Elon Musk, head of SpaceX, has announced via Twitter that the company's SN8 rocket will take a test flight sometime next week. The plan is for the rocket is to soar up to 60,000 feet (18,300 meters) and then return to Earth in a controlled landing.
SN8 is one in a line of SpaceX's Starships that are predecessors to vehicles for missions to the moon and Mars. SN5 and SN6 recently completed tests of 500 feet each, which the company calls short hops, before returning to Earth. They were meant to test the integrity of the steel walls of the rocket. Both were launched at SpaceX's launch site in Boca Chica, Texas, and both had just one Raptor engine pushing them into the air. SN7 was intentionally destroyed in a test tank to determine the strength limits of the design. SN8 will launch from the same site and will have three of the Raptor engines to give it the power needed to reach the much higher altitude. The test next week will be the first time three of the Raptors will be tested together as a single unit.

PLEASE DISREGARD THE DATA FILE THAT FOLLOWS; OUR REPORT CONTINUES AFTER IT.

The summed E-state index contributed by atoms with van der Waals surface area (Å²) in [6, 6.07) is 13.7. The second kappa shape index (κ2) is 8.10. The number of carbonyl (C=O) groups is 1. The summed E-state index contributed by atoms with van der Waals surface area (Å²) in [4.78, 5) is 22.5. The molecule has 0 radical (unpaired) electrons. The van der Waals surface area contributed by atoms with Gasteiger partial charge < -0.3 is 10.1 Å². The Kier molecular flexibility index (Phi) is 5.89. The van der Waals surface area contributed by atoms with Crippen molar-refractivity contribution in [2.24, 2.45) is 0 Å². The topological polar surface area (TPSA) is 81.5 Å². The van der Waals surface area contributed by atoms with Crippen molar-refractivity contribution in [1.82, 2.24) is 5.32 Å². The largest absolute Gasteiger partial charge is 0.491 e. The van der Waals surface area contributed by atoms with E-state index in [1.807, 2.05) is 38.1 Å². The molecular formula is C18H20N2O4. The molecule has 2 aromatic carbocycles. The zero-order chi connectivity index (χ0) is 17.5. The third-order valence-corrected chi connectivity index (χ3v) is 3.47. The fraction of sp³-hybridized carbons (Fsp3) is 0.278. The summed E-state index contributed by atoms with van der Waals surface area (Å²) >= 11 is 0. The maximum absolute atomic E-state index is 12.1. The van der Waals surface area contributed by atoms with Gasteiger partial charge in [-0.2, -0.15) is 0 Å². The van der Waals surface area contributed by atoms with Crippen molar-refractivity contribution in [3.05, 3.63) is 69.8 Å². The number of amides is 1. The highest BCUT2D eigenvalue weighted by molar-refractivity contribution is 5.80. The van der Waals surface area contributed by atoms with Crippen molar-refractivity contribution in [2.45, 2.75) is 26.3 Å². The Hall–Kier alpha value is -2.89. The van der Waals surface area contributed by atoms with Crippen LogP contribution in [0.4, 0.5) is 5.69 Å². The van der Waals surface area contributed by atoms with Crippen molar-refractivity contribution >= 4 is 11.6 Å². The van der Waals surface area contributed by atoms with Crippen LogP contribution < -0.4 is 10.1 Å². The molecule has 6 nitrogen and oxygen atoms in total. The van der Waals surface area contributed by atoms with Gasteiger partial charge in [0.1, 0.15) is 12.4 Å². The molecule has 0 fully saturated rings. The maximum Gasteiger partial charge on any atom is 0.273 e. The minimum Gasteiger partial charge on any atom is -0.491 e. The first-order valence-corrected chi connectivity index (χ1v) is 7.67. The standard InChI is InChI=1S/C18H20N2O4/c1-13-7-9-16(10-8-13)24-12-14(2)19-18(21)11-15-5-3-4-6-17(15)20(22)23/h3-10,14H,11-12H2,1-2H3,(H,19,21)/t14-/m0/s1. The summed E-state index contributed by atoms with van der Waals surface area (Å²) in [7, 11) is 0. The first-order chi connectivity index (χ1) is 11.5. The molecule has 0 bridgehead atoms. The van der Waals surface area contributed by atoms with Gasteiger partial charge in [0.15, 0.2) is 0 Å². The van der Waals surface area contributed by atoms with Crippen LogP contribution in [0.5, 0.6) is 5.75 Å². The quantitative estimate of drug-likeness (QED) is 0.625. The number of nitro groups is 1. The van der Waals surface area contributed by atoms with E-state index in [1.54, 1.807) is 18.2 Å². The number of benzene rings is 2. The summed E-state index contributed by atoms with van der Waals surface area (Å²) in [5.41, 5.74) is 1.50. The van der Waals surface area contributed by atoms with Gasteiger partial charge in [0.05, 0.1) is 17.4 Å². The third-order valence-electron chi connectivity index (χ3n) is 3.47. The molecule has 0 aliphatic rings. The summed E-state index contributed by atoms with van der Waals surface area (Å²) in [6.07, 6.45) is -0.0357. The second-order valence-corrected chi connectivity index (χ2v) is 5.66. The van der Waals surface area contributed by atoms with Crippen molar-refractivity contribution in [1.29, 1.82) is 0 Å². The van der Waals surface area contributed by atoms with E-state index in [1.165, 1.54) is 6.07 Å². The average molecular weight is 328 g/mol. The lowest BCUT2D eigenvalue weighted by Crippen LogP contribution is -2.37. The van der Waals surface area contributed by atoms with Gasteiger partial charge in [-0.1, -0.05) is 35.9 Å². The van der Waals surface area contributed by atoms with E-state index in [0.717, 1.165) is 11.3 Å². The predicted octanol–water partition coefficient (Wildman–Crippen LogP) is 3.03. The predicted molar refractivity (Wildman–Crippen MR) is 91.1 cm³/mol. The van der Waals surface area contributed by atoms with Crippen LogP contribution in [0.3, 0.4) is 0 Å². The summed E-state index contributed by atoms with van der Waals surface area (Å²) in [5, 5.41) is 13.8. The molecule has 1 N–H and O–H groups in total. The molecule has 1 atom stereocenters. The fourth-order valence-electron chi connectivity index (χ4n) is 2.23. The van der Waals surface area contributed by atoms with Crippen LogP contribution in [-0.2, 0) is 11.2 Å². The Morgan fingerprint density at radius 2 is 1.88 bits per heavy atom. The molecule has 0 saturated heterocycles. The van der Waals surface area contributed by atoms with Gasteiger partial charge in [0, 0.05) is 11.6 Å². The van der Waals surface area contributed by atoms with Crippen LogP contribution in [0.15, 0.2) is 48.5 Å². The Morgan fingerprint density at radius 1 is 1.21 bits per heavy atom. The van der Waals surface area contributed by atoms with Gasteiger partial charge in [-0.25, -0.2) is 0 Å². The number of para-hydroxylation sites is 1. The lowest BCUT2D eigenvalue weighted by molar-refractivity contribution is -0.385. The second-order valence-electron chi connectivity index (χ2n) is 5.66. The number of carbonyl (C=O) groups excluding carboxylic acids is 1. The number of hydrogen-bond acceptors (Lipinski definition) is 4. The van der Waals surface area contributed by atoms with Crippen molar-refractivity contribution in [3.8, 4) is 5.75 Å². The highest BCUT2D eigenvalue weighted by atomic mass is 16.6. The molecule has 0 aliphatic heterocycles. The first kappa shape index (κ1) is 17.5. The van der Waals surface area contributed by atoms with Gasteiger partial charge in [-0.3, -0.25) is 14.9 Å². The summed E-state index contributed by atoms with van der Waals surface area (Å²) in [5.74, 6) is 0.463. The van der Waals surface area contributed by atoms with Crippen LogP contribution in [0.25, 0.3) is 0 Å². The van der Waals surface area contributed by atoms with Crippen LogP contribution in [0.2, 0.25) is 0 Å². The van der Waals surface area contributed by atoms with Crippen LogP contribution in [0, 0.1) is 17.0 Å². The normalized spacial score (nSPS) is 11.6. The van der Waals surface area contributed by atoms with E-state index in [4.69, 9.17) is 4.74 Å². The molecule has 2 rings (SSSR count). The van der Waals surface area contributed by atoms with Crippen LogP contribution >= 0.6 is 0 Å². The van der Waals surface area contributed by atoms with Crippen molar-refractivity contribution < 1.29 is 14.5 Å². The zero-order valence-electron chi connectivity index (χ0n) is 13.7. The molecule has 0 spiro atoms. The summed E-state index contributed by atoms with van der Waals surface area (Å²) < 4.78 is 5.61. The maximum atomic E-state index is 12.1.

Before the rocket can be launched, it must first undergo a few more tests. They are called static fires (in which the rocket is held down as the engines fire) and ground checkouts. SN8 (unlike its predecessors) will also be fitted with flaps to assist with steering and a nosecone, which will be used in the future to hold cargo or people. The addition of both, Musk notes, will give the rocket a look much like the final design. The plan also calls for turning off the three engines during the initial stage of a descent and controlled landing—the rocket will perform a belly flop routine to slow its descent for several minutes and then the engines will be restarted, allowing the rocket to land in an upright position.
Musk has suggested in the past that his Starships will be able to carry as many as 100 people at a time to the moon (or 100 tons of cargo). The ultimate goal, however, is carrying people and their cargo to Mars and back.
SN8 Starship with flaps & nosecone should be done in about a week. Then static fire, checkouts, static fire, fly to 60,000 ft & back.— Elon Musk (@elonmusk) September 12, 2020
© 2020 Science X Network